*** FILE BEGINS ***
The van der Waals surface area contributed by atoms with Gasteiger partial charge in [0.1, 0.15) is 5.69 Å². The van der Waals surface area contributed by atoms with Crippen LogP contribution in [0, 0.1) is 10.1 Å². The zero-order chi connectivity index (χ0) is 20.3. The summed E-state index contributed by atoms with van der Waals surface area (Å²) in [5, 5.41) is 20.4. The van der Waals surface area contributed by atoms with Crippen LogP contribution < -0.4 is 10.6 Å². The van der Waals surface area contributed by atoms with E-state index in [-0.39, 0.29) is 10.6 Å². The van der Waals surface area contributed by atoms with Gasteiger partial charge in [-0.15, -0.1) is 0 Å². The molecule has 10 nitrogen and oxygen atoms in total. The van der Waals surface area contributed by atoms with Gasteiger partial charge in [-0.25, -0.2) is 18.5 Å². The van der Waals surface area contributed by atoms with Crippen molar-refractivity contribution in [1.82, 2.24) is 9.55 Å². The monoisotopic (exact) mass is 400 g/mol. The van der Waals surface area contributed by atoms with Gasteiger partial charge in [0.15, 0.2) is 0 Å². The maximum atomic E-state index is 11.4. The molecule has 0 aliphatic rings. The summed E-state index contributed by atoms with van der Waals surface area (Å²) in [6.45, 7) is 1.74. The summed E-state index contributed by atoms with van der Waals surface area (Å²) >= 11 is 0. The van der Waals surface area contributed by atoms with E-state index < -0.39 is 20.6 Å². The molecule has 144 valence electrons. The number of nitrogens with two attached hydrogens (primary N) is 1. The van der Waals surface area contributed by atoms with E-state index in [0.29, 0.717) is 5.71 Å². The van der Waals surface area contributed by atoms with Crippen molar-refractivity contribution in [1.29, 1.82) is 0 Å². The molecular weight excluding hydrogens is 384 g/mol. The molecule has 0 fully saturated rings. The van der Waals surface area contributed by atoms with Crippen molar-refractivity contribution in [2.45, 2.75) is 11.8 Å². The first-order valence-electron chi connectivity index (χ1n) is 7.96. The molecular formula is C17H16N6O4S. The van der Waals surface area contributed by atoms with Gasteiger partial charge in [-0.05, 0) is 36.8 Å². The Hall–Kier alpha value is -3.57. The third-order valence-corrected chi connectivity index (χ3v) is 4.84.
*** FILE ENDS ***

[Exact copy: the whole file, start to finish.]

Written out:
The van der Waals surface area contributed by atoms with Gasteiger partial charge in [0.1, 0.15) is 5.69 Å². The van der Waals surface area contributed by atoms with Crippen LogP contribution in [0, 0.1) is 10.1 Å². The zero-order chi connectivity index (χ0) is 20.3. The summed E-state index contributed by atoms with van der Waals surface area (Å²) in [5, 5.41) is 20.4. The van der Waals surface area contributed by atoms with Crippen LogP contribution < -0.4 is 10.6 Å². The van der Waals surface area contributed by atoms with E-state index in [-0.39, 0.29) is 10.6 Å². The van der Waals surface area contributed by atoms with Gasteiger partial charge in [-0.15, -0.1) is 0 Å². The molecule has 10 nitrogen and oxygen atoms in total. The van der Waals surface area contributed by atoms with Gasteiger partial charge in [-0.25, -0.2) is 18.5 Å². The van der Waals surface area contributed by atoms with Crippen molar-refractivity contribution in [1.82, 2.24) is 9.55 Å². The monoisotopic (exact) mass is 400 g/mol. The van der Waals surface area contributed by atoms with Gasteiger partial charge in [0.15, 0.2) is 0 Å². The maximum atomic E-state index is 11.4. The molecule has 0 aliphatic rings. The summed E-state index contributed by atoms with van der Waals surface area (Å²) in [6.45, 7) is 1.74. The summed E-state index contributed by atoms with van der Waals surface area (Å²) >= 11 is 0. The van der Waals surface area contributed by atoms with E-state index < -0.39 is 20.6 Å². The molecule has 144 valence electrons. The number of nitrogens with two attached hydrogens (primary N) is 1. The van der Waals surface area contributed by atoms with E-state index in [0.29, 0.717) is 5.71 Å². The van der Waals surface area contributed by atoms with Crippen molar-refractivity contribution in [1.29, 1.82) is 0 Å². The molecular weight excluding hydrogens is 384 g/mol. The molecule has 0 fully saturated rings. The van der Waals surface area contributed by atoms with Crippen molar-refractivity contribution in [2.45, 2.75) is 11.8 Å². The first-order valence-electron chi connectivity index (χ1n) is 7.96. The molecular formula is C17H16N6O4S. The van der Waals surface area contributed by atoms with Gasteiger partial charge in [-0.05, 0) is 36.8 Å². The Hall–Kier alpha value is -3.57. The third-order valence-corrected chi connectivity index (χ3v) is 4.84.